Professor Charles Spence from the University of Oxford re-introduced the concept of sensotypes and sensory spectrum. Dr Victoria Bates from the University of Bristol uncovered historical noise surveys in hospitals and questioned whose voices were heard and whose were excluded. Prof Jian Kang shared multiple case studies on the cross-modal perceptions between sound and other senses in the built environment. Dr Carolina Vasilikou from Manchester Metropolitan University shared methods of sensory wayfinding with underrepresented groups. Dr PerMagnus Lindborg from Hong Kong City University introduced a new methodological framework in the Multimodal Hong Kong (MMHK) project to document soundscapes and smellscapes of places for cultural heritages in HK. Prof. Jonathan Reinarz from University of Birmingham revisited the Odour Preference research by Robert Moncrieff in 1966 with new insights. Dr Antonella Raddichi from Birmingham City University shared the inclusive design agenda for artificial lighting in urban public spaces. Dr Cecilia Bembibre shared the smell heritage framework and the latest work by Odeuropa network. Dr Dmitrijs Dmitrenko from the University of Sussex showed innovative ways that olfactory perceptions are considered in automotive design to be explored in the built environment settings.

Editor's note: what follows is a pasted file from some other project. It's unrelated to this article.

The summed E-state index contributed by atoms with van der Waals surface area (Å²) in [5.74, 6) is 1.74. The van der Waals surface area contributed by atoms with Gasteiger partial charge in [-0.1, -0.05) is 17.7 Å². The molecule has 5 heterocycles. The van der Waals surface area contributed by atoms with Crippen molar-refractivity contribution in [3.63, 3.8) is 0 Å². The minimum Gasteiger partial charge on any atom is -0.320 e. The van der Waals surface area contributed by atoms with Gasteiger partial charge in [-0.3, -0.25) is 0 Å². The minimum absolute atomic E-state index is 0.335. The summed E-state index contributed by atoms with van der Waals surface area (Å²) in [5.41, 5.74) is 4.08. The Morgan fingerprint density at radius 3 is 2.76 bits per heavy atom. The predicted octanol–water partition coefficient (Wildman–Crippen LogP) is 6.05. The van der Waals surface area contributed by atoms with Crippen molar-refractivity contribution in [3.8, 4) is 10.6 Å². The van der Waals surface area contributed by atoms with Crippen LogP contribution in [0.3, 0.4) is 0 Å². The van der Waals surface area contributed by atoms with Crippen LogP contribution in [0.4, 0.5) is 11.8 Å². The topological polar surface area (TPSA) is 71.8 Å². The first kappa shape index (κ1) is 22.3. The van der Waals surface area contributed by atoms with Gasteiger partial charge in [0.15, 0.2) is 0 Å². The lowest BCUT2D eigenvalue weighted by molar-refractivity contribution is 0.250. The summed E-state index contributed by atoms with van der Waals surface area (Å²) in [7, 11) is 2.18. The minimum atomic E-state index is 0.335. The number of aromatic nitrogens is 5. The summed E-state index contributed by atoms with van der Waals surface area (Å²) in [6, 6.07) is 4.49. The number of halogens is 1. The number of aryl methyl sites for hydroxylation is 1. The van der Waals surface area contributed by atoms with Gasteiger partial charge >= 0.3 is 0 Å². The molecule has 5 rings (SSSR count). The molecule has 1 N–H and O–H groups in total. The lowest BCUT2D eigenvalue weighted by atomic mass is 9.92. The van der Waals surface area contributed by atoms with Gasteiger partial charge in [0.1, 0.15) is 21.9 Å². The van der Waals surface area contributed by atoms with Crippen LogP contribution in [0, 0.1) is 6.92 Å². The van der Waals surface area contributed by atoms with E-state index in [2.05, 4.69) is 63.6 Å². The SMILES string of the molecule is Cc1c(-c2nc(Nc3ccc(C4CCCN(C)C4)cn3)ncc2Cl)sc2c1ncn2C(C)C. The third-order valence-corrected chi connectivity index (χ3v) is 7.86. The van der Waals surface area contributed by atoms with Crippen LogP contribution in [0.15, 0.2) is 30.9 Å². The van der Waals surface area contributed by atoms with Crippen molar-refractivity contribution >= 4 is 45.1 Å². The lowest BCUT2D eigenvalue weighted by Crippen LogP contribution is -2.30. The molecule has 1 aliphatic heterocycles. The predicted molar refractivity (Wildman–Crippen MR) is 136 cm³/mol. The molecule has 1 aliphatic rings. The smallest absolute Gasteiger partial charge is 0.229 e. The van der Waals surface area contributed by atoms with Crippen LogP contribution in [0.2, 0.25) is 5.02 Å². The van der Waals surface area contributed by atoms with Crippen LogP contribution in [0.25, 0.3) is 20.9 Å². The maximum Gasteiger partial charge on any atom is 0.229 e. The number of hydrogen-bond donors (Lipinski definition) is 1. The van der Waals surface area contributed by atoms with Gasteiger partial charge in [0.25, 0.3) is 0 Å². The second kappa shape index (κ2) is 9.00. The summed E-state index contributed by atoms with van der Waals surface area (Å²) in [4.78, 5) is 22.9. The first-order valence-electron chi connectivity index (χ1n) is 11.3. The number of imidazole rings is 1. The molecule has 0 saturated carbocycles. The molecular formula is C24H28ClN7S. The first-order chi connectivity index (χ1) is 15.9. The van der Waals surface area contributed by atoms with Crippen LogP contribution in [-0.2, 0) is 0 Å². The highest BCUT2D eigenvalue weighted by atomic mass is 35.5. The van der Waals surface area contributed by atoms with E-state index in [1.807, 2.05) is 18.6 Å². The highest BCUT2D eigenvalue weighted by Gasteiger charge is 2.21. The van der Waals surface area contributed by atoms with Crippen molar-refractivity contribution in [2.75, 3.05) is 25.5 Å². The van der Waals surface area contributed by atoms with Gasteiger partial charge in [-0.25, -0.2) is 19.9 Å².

A mini-exhibition called “The Dual City Multi-sensory Experience of Markets” offered an interactive experience of the everyday sounds and smells in the Birmingham Bullring Markets and Shek Kip Mei Estate Market in Hong Kong through objects, interviews and open-access documentaries. The symposium ended with a co-design workshop facilitated by the STEAMhouse Innovation manager Harry Conway providing a new method for delegates to understand the sensory needs for specific “sensotypes” and produce “sensolutions” for specific spatial scenarios.